URBAN-L ArchivesArchiver > URBAN > 2000-06 > 0961158580
Subject: [URBAN] Ancestry Daily News, 16 June 2000 (part 1)
Date: Fri, 16 Jun 2000 08:29:40 EDT
Ancestry Daily News
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16 June 2000
In this issue:
-Database of the Day:
----- Cambridge, Massachusetts Directories, 1887-90
----- Revolutionary War Pension Index, 1813
----- Brunswick County, Virginia Births, 1853-62
----- Cincinnati Enquirer (Ohio), Obituaries, 1998-2000 (Update)
- Today's Featured Map:
----- St. Mihiel Offensive, 12-18 September 1918
- George G. Morgan: "Along Those Lines . . ."
----- "In Search of the Graves of Our War Dead"
- Ancestry Quick Tip
- Thought for Today
- Share Your Opinion
- Products of the Day at the Online Store
----- "Ancestry" Magazine/"Genealogical Computing" Set --$34.95
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DATABASE OF THE DAY (Free for 10 Days!)
CAMBRIDGE, MASSACHUSETTS DIRECTORIES, 1887-90
Home to Harvard University in Massachusetts, Cambridge boasted a population
more than 50,000 in 1890. This database is a collection of four directories
the city originally published between 1887 and 1890. It is a listing of city
residents in those years. In addition to providing the residents’ names, it
provides their addresses and occupational information. It includes the names
over 114,800 people, mostly heads of households. For the researcher of
from metropolitan Boston, this can be an extremely valuable collection.
"Cambridge City Directory, 1887." Boston: W. A. Greenough and Co, 1887.
"Cambridge City Directory, 1888." Boston: W. A. Greenough and Co, 1888.
"Cambridge City Directory, 1889." Boston: W. A. Greenough and Co, 1889.
"Cambridge City Directory, 1890." Boston: W. A. Greenough and Co, 1890.
To search this database, go to:
This database is also included in the 1890 Census Reconstruction Project and
be searched through its main page at:
REVOLUTIONARY WAR PENSION INDEX, 1813
Affecting the lives of millions of people in North America, the Revolutionary
War involved thousands of Americans fighting for independence. This database
an index to a list of pensions awarded to U.S. veterans of the war. It was
from "Letter from the Secretary of Way, Communicating a Transcript of the
Pension List of the United States Showing the Number of Pensioners in the
Several Districts. Also, the Amount Allowed to Each Pensioner" dated June 1,
1813. The "Letter" was referred to the Committee of Claims and originally
published by A. and G. Way, Printers in Washington, D.C. in 1813. It provides
the name of the pensioner, state or district of residence, number in the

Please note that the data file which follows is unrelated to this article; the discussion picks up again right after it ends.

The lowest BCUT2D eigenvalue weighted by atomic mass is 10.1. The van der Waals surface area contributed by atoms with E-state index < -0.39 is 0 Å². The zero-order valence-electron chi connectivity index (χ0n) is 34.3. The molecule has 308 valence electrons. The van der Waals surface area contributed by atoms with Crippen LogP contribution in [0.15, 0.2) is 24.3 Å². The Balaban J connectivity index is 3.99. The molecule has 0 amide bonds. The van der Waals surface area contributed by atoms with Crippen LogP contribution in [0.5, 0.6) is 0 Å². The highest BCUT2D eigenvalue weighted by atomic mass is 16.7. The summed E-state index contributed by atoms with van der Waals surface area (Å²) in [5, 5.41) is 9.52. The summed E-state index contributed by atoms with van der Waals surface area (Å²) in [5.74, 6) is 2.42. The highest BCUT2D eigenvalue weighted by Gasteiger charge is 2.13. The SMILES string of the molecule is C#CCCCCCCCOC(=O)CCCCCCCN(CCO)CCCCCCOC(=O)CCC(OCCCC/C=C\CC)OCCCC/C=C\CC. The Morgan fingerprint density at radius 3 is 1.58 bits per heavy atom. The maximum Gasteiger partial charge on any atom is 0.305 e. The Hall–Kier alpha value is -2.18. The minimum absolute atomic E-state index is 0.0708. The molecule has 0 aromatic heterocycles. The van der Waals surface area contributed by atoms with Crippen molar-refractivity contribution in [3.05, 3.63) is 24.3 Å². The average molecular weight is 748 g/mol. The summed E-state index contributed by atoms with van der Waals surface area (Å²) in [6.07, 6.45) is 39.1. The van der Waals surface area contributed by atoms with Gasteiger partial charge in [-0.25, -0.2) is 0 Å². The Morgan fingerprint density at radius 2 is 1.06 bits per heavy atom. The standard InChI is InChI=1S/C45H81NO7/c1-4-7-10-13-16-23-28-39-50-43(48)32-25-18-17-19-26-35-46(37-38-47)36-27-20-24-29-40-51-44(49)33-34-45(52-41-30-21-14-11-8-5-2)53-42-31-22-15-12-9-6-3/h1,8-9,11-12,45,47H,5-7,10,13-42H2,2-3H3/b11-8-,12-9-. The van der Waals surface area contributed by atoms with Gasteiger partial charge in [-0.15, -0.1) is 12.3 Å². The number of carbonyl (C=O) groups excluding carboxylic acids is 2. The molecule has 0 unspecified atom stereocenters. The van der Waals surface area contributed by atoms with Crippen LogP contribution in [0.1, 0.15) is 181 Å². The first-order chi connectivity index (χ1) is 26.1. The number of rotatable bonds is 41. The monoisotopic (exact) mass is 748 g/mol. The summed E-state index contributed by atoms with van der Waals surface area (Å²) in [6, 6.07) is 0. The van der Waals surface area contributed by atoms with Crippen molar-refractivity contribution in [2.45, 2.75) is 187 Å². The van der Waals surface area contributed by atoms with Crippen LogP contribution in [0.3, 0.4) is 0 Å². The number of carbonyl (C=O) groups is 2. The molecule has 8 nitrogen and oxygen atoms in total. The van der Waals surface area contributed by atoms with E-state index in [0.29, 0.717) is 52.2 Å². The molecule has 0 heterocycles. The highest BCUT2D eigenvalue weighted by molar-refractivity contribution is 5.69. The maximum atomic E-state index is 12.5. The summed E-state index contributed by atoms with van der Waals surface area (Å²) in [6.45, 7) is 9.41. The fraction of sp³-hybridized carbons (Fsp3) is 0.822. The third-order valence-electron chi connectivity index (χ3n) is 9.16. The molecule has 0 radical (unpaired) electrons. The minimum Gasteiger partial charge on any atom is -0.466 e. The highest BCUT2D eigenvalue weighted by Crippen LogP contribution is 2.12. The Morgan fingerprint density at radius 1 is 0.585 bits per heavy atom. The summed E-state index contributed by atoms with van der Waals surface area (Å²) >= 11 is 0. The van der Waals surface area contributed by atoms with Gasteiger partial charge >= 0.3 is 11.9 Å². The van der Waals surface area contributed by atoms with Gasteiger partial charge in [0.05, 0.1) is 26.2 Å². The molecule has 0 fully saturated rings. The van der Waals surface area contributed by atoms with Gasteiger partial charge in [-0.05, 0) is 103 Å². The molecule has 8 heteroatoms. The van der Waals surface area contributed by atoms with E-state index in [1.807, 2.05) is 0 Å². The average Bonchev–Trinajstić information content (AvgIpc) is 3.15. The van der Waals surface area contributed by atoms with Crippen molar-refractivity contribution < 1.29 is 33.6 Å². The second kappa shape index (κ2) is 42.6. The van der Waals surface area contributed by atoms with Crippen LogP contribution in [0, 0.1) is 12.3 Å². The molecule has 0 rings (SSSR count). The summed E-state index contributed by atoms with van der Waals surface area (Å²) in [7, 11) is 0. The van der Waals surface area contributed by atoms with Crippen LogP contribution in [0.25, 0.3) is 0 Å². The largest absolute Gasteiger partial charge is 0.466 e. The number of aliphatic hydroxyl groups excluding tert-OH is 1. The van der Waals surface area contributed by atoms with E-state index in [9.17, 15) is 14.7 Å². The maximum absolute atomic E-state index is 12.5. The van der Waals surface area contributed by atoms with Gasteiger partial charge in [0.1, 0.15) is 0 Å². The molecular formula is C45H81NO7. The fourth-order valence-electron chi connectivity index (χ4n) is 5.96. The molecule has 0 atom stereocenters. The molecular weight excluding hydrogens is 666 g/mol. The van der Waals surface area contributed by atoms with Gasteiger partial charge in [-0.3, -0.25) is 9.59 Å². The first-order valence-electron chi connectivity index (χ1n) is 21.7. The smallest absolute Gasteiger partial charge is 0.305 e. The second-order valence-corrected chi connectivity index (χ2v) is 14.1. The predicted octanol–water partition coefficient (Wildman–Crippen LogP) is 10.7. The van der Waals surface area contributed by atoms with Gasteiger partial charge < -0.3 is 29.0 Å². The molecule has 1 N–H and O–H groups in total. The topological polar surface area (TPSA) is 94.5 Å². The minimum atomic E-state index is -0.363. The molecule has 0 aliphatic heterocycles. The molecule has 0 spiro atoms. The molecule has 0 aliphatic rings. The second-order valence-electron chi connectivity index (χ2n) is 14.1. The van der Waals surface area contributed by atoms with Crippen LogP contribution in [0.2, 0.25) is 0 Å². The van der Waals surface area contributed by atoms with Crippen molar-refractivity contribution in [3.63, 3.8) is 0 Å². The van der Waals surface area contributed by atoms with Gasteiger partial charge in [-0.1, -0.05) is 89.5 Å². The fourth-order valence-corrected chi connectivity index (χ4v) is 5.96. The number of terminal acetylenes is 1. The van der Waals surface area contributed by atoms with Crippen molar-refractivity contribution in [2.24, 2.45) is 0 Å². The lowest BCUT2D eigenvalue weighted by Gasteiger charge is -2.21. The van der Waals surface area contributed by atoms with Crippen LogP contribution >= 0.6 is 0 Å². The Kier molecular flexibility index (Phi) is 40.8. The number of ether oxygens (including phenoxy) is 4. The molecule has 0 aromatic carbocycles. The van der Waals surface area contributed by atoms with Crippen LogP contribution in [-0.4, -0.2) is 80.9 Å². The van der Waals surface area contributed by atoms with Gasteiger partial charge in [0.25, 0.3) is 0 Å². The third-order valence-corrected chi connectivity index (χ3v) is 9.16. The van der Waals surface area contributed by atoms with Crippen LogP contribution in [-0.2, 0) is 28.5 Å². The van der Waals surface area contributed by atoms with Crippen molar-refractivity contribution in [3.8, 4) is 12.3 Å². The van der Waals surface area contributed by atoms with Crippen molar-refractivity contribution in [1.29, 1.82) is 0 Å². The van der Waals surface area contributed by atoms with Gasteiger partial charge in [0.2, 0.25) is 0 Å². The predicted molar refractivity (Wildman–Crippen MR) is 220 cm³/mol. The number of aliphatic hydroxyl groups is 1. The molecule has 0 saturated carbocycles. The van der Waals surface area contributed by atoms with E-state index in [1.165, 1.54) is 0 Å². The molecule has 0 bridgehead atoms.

rank, and annual stipend. The districts included are New Hampshire,
Massachusetts, Vermont, Rhode Island, Connecticut, New York, New Jersey,
Pennsylvania, Delaware, Maryland, Virginia, North Carolina, South Carolina,
Georgia, Kentucky, Tennessee, Ohio, Indiana territory, Michigan, and the
District of Columbia. It reveals information regarding more than 1,700 men.
those Ancestry.com patrons seeking ancestors who may have been awarded a
for service in the War of Independence, this can be an informative database.
Source Information: Graden, Debra, ed. "Revolutionary War Pension Index."
[Database online] Provo, UT: Ancestry.com, 2000. Taken from a book in the
collection of the Leavenworth County Genealogical Society titled "Letter from
the Secretary of Way, communicating A Transcript of the Pension List of the
United States showing the Number of Pensioners in the Several Districts.
The Amount Allowed to each Pensioner" dated June 1, 1813, Referred to the
Committee of Claims, Washington: A. and G. Way, Printers, 1813.
To search this database, go to:
BRUNSWICK COUNTY, VIRGINIA BIRTHS, 1853-62
Bordering North Carolina in central Virginia, Brunswick County was formed in
1732 from three nearby counties. This database is a collection of birth
for nearly 5,500 children born in the county between 1853 and 1862. Taken
microfilm copies of the original documents, this database offers researchers
information regarding the child's name, sex, race, birth date, and names of
parents. The page numbers refer to the original documents from which these
entries were taken. To those seeking ancestors from Virginia, this collection
can be a valuable source of information.
Source Information: Fridley, Beth. "Brunswick County, Virginia Birth
1853-1862." [Database online] Provo, UT: Ancestry, Inc., 2000. Taken from a
microfilm copy of "Bureau of Vital Statistics - Birth Register for Brunswick
County, 1853-1862" located in the Library of Virginia at Richmond.
To search this database, go to:
CINCINNATI ENQUIRER (OH), OBITUARIES, 1998-2000 (Update)
Source Information: Bell and Howell Information and Learning Company.
"Cincinnati Enquirer (Ohio), Obituaries, 1998-2000." [Database online] Provo,
UT: Ancestry.com, 2000. Original electronic data from the electronic
newsfeed service of the Bell and Howell Information and Learning Company.
To search this database, go to:
TODAY’S FEATURED MAP
Today's featured map is:
ST. MIHIEL OFFENSIVE, 12-18 SEPTEMBER 1918
To view this map, go to:
For a printer-friendly version of articles in this issue, to e-mail an
individual article to a friend, or to submit feedback on something you have
here, visit the Daily News Desk at: http://www.ancestry.com/dailynews/
GEORGE G. MORGAN: "ALONG THOSE LINES . . ."
"In Search of the Graves of Our War Dead"
I received an e-mail from a friend and business associate last week with a
simple inquiry. Vince Mariner wrote: "My wife's grandfather died in WWII
buried in Europe. How can I find out where he is buried?" Certainly, this
one of the burning questions among families who lost a loved one during a war
overseas. In "Along Those Lines . . ." this week, let's discuss how to
the problem of obtaining such information about both U.S. and British